Bumgardner acquired the “ML” monogrammed handkerchiefs in a lot that included around a dozen handkerchiefs. The pair received by the ALLM included a basic white cloth monogrammed with white letters and a more delicate white cloth embellished with light blue embroidery and white letters. Both will be put on display in the museum’s galleries following cataloging.

Bumgardner, a 1983 graduate who worked in the ALLM as a student, also brought the Museum’s collection of presidential signatures current with a hand signed copy of the February 12, 2013, State of the Union Address to the 113th Congress. President Obama signed a bound copy of his address while after a special request from Bumgardner. In his role as manager of Blair House, the President’s Guest House, Bumgardner has put his degree in history and museum studies from LMU to good use as he rolls out the red carpet for world leaders, diplomats and even royalty from around the globe.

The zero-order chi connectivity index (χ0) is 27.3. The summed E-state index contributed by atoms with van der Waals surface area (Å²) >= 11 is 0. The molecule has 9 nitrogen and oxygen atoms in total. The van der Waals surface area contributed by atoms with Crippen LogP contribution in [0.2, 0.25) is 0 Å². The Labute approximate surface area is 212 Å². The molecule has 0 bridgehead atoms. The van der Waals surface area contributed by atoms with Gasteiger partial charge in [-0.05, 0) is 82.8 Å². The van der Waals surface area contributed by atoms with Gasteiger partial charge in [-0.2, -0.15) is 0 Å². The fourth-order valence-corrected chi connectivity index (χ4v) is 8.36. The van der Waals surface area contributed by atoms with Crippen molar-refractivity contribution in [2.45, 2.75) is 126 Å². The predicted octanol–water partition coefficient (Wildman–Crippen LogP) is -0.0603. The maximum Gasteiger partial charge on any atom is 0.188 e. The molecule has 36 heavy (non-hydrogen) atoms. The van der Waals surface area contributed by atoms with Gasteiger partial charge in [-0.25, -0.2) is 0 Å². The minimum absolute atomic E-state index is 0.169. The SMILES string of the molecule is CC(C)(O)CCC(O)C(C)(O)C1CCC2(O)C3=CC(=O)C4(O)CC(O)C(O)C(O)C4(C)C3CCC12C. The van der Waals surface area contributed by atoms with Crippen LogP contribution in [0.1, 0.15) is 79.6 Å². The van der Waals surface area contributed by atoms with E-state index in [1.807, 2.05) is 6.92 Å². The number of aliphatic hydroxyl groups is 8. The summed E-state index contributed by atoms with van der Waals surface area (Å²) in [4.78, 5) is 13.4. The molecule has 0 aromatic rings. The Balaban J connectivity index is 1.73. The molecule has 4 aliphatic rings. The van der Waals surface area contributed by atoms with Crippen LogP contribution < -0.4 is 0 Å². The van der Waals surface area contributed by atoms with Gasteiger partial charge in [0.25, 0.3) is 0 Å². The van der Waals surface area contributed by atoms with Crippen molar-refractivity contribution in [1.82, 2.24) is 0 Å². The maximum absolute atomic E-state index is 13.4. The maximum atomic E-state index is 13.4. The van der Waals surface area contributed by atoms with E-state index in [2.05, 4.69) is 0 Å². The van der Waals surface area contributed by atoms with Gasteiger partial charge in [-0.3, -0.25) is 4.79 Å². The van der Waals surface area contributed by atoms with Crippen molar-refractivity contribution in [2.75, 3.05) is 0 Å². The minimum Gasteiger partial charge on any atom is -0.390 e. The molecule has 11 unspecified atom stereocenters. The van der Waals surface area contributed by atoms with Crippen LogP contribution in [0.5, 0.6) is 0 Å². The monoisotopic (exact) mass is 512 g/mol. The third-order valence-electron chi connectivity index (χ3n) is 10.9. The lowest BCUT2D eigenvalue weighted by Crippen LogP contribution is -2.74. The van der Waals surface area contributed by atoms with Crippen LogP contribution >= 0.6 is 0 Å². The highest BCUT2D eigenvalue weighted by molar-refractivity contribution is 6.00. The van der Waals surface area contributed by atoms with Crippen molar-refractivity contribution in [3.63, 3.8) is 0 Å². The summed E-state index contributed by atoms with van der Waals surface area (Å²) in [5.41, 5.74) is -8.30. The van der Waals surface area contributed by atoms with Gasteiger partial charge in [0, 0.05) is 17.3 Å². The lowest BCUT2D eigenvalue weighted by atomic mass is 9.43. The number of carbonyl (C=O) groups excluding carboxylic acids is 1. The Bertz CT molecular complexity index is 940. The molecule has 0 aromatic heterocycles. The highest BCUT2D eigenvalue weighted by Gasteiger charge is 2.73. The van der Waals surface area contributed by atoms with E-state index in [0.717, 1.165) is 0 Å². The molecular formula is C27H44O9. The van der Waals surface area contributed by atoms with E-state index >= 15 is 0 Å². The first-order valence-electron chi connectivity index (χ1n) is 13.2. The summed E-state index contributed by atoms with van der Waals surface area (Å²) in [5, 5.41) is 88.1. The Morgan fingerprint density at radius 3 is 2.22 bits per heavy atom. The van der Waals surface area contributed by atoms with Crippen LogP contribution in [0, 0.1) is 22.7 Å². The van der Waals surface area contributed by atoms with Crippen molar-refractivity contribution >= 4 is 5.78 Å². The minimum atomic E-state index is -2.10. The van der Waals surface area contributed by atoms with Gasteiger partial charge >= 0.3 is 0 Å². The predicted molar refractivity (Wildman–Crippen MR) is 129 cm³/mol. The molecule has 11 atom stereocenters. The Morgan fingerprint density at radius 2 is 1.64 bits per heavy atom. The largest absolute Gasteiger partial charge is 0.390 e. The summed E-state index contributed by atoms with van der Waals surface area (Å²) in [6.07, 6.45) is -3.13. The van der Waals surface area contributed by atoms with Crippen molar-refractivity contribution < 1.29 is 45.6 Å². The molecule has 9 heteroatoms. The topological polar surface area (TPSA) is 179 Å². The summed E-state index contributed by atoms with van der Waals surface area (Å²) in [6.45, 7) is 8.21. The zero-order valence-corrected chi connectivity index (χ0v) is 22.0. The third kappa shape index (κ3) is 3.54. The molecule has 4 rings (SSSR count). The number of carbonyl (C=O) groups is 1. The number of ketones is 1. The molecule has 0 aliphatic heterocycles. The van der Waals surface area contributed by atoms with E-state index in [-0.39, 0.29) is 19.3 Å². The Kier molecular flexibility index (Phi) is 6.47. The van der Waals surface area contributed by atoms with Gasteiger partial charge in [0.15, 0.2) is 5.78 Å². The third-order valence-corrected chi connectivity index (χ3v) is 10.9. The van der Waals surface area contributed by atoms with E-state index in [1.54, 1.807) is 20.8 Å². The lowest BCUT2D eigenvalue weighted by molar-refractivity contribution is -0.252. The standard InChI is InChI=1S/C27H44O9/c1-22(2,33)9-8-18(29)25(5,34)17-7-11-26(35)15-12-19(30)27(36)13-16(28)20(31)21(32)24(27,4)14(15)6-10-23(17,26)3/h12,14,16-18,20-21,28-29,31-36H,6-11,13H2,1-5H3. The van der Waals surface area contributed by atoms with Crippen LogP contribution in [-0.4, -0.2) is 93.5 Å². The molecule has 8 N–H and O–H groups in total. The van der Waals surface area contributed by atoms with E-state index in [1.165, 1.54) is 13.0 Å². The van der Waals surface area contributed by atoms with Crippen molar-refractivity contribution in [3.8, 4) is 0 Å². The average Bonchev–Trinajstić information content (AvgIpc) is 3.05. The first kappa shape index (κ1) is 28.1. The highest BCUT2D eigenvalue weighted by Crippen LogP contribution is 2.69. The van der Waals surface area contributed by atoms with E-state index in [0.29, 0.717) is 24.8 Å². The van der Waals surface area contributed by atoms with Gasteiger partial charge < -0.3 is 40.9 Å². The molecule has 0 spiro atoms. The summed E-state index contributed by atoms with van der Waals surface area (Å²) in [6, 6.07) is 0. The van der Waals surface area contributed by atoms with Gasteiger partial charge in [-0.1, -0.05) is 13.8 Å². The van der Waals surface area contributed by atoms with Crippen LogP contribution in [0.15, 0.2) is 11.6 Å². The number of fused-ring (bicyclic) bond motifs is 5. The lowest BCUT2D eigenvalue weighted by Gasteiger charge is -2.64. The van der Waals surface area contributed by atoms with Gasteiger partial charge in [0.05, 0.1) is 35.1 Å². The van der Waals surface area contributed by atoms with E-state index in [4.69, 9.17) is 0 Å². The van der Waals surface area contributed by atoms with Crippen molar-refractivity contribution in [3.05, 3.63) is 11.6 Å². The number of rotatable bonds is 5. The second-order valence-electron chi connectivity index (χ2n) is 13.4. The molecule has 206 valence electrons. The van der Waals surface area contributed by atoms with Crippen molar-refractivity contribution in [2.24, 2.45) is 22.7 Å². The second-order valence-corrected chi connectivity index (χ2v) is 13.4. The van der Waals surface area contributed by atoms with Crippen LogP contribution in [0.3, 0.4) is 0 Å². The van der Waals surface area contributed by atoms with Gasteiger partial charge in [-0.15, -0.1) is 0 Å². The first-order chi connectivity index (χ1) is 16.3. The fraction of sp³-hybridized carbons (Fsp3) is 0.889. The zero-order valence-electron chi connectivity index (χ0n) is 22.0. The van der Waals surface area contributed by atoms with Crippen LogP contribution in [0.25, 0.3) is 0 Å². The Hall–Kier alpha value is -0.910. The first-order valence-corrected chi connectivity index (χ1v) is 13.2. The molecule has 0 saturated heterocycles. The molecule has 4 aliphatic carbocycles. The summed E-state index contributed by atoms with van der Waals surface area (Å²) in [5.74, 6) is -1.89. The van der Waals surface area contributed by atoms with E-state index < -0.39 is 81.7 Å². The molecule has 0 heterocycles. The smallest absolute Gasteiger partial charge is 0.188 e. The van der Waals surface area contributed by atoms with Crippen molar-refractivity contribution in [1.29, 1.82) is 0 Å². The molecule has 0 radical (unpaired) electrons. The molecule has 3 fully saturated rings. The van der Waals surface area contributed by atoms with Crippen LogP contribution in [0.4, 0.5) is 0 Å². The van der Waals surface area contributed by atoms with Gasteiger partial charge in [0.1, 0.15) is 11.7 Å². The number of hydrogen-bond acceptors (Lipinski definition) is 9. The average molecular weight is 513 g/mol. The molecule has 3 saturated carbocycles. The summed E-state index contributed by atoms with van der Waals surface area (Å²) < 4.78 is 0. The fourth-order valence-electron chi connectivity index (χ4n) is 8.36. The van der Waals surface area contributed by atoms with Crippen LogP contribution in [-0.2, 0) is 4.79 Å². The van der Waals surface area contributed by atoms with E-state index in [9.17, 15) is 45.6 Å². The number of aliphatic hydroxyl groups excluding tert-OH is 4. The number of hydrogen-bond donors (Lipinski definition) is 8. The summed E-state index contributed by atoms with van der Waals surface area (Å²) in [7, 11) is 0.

Admission to the ALLM is $4 for adults, $2 for children and includes entrance to the galleries. Admission is free for LMU employees and students with their University ID. For more information regarding the ALLM, contact Program and Tourism Director Carol Campbell at 423.869.6439.

The Abraham Lincoln Library and Museum is located on the historic campus of Lincoln Memorial University in Harrogate, Tennessee. Housing one of the top five Lincoln and Civil War private collections in the world, the Museum is open Monday-Friday from 10 a.m. to 5 p.m., Saturday from noon to 5 p.m. and Sunday from 1 p.m. to 5 p.m. For more information about this and other programs at the Abraham Lincoln Library and Museum, call 423-869-6235.

Leave a comment